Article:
Alan Wake is positively bloated with collectables, a great many of them pointless. There are the now infamous coffee thermoses (David Lynch homage or no, they're awful). There are 100 of the things and literally, the only purpose they serve is to award an achievement once you've found 25 and another once you've found all 100. I'm well convinced objects without any endogenous value in a game should be banished. Period. The manuscript pages of the novel Wake himself has/is writing, that describe events happening in parallel or just ahead of the story, are more tolerable but still too numerous. Beyond the manuscript pages (some of which are only available on the hardest difficulty that is only unlocked when you've finished the game once) and thermoses, there are also can pyramids, radio segments, TV shows, supply chests and signs. Achievements are awarded for each, of course.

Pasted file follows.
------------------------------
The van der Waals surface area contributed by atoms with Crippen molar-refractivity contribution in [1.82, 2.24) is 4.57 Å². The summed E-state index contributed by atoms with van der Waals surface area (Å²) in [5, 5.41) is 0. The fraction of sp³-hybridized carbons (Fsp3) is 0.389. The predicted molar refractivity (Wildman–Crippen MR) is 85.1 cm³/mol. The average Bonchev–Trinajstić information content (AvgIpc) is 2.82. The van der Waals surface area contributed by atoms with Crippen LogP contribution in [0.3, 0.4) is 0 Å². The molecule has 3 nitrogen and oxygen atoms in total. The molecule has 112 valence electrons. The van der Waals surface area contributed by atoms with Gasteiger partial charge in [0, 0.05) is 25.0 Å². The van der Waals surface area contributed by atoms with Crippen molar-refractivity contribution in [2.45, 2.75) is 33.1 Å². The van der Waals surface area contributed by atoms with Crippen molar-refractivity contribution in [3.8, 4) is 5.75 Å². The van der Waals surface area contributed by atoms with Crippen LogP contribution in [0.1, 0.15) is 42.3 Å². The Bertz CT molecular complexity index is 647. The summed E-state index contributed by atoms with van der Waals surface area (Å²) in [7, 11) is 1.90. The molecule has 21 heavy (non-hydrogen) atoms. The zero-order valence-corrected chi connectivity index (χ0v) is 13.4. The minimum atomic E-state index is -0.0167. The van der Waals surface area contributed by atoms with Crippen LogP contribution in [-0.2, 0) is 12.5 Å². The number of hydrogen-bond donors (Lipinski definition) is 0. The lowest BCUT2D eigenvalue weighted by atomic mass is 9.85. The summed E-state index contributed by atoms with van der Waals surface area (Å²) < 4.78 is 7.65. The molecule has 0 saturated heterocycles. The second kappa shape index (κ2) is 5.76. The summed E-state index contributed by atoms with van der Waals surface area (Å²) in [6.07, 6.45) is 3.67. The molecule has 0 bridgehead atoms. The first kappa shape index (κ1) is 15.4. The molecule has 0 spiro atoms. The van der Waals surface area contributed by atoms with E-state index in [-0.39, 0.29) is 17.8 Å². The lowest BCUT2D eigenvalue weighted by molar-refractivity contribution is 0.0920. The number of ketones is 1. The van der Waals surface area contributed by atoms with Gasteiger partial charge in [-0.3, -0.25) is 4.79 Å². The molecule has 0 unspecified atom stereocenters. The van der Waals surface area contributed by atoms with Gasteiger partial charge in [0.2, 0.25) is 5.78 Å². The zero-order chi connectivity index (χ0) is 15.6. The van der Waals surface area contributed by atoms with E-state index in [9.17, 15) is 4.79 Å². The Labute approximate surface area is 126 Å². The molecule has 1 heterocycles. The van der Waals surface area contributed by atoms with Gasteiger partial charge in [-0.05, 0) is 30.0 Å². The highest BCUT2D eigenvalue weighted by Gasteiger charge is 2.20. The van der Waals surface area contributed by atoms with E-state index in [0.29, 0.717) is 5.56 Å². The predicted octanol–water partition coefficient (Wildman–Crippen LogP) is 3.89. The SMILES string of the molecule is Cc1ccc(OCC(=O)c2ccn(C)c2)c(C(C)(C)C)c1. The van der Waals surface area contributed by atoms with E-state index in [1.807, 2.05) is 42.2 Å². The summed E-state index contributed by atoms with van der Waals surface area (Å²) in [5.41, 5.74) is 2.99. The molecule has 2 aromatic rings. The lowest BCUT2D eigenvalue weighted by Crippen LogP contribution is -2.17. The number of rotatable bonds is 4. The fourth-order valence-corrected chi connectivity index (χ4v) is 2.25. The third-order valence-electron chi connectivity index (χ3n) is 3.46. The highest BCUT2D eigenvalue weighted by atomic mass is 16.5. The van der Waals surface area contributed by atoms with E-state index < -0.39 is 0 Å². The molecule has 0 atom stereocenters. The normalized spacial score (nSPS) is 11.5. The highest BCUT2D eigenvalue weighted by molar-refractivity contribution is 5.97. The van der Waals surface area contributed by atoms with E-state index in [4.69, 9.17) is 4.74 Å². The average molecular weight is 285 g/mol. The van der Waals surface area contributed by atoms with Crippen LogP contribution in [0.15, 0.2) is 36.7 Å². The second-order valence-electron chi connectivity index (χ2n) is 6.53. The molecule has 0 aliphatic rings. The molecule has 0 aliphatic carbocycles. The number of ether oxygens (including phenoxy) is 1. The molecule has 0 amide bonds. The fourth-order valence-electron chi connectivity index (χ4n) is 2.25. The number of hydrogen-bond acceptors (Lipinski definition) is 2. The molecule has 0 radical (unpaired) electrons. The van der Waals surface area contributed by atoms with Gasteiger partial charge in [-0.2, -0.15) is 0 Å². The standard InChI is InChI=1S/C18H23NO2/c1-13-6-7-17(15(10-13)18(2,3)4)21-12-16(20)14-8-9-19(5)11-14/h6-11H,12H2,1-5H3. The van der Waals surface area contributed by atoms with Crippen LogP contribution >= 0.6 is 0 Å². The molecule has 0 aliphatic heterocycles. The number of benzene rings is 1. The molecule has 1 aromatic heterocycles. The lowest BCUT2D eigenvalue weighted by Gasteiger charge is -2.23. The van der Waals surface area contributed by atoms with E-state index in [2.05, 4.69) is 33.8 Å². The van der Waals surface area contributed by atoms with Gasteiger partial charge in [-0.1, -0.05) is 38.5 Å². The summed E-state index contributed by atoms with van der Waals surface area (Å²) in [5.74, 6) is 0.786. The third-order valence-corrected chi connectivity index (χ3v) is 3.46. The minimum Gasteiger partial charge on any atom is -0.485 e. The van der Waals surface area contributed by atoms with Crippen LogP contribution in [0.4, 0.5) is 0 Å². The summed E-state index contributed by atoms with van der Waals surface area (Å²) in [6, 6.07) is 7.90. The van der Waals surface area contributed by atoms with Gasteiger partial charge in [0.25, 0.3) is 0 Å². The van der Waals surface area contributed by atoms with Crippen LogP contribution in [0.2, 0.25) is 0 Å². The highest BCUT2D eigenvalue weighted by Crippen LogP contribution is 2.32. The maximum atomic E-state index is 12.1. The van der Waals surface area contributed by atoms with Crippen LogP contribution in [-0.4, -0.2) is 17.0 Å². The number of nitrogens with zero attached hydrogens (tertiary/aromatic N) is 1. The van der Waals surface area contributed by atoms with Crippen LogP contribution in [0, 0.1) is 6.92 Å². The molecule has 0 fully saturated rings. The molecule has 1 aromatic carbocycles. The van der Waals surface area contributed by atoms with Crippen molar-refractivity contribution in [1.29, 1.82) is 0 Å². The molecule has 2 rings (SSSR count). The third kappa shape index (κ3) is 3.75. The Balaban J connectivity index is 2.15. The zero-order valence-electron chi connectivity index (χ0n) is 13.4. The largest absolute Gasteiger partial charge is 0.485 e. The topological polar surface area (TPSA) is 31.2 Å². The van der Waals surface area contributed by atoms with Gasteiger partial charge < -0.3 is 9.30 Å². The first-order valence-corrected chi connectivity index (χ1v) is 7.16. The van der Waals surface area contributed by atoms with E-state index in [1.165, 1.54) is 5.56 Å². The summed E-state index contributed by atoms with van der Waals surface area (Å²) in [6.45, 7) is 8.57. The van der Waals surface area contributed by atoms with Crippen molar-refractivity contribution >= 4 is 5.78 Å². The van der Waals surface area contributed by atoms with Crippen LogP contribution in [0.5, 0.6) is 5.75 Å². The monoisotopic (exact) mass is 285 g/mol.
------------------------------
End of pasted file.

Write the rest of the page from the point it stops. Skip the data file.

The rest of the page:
Aside from the can pyramids and thermoses, which are just daft, any of these things in isolation is fine. I actually found the "Night Springs" knock-off of the Twilight Zone to be pretty darn amusing. But combined, the sheer volume of stuff becomes way too noisy. It completely derails the game's pacing and atmosphere time and again. Leigh wrote about Alan Wake being too well made to be successful. While she said it "isn't all the scary," I think she is just observing how often the atmosphere is pierced by Alan Wake's design screaming, "HEY, DON'T FORGET YOU'RE PLAYING A GAME!"